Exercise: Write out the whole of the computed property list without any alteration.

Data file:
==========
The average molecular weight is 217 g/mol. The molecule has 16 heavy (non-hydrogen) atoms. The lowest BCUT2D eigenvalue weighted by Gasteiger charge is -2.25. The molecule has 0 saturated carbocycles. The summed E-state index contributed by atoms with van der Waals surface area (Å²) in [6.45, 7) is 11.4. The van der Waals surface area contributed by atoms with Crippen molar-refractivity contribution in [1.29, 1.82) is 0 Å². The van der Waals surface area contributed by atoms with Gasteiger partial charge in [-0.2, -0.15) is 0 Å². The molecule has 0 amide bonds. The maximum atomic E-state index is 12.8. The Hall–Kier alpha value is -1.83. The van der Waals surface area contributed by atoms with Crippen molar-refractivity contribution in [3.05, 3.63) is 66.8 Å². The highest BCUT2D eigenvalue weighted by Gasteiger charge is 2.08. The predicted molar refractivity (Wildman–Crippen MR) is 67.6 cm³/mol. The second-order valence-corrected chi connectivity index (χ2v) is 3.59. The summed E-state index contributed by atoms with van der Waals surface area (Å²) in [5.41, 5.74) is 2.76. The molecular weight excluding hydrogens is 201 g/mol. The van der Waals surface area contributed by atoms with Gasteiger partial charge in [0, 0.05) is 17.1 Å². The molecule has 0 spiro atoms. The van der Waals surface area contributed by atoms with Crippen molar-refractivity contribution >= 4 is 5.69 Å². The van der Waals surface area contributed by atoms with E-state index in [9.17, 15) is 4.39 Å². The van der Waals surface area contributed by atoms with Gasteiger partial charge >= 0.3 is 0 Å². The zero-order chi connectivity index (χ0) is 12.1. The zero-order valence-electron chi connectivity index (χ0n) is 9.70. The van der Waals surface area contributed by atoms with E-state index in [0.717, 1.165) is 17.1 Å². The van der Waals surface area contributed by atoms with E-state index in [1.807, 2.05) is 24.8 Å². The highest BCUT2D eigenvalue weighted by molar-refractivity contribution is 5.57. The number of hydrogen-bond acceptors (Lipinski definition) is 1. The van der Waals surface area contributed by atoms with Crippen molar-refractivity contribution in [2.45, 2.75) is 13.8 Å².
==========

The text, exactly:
The average molecular weight is 217 g/mol. The molecule has 16 heavy (non-hydrogen) atoms. The lowest BCUT2D eigenvalue weighted by Gasteiger charge is -2.25. The molecule has 0 saturated carbocycles. The summed E-state index contributed by atoms with van der Waals surface area (Å²) in [6.45, 7) is 11.4. The van der Waals surface area contributed by atoms with Crippen molar-refractivity contribution in [1.29, 1.82) is 0 Å². The van der Waals surface area contributed by atoms with Gasteiger partial charge in [-0.2, -0.15) is 0 Å². The molecule has 0 amide bonds. The maximum atomic E-state index is 12.8. The Hall–Kier alpha value is -1.83. The van der Waals surface area contributed by atoms with Crippen molar-refractivity contribution in [3.05, 3.63) is 66.8 Å². The highest BCUT2D eigenvalue weighted by Gasteiger charge is 2.08. The predicted molar refractivity (Wildman–Crippen MR) is 67.6 cm³/mol. The second-order valence-corrected chi connectivity index (χ2v) is 3.59. The summed E-state index contributed by atoms with van der Waals surface area (Å²) in [5.41, 5.74) is 2.76. The molecular weight excluding hydrogens is 201 g/mol. The van der Waals surface area contributed by atoms with Gasteiger partial charge in [0, 0.05) is 17.1 Å². The molecule has 0 spiro atoms. The van der Waals surface area contributed by atoms with Crippen molar-refractivity contribution >= 4 is 5.69 Å². The van der Waals surface area contributed by atoms with E-state index in [9.17, 15) is 4.39 Å². The van der Waals surface area contributed by atoms with Gasteiger partial charge >= 0.3 is 0 Å². The zero-order chi connectivity index (χ0) is 12.1. The zero-order valence-electron chi connectivity index (χ0n) is 9.70. The van der Waals surface area contributed by atoms with E-state index in [0.717, 1.165) is 17.1 Å². The van der Waals surface area contributed by atoms with E-state index in [1.807, 2.05) is 24.8 Å². The highest BCUT2D eigenvalue weighted by molar-refractivity contribution is 5.57. The number of hydrogen-bond acceptors (Lipinski definition) is 1. The van der Waals surface area contributed by atoms with Crippen molar-refractivity contribution in [2.45, 2.75) is 13.8 Å².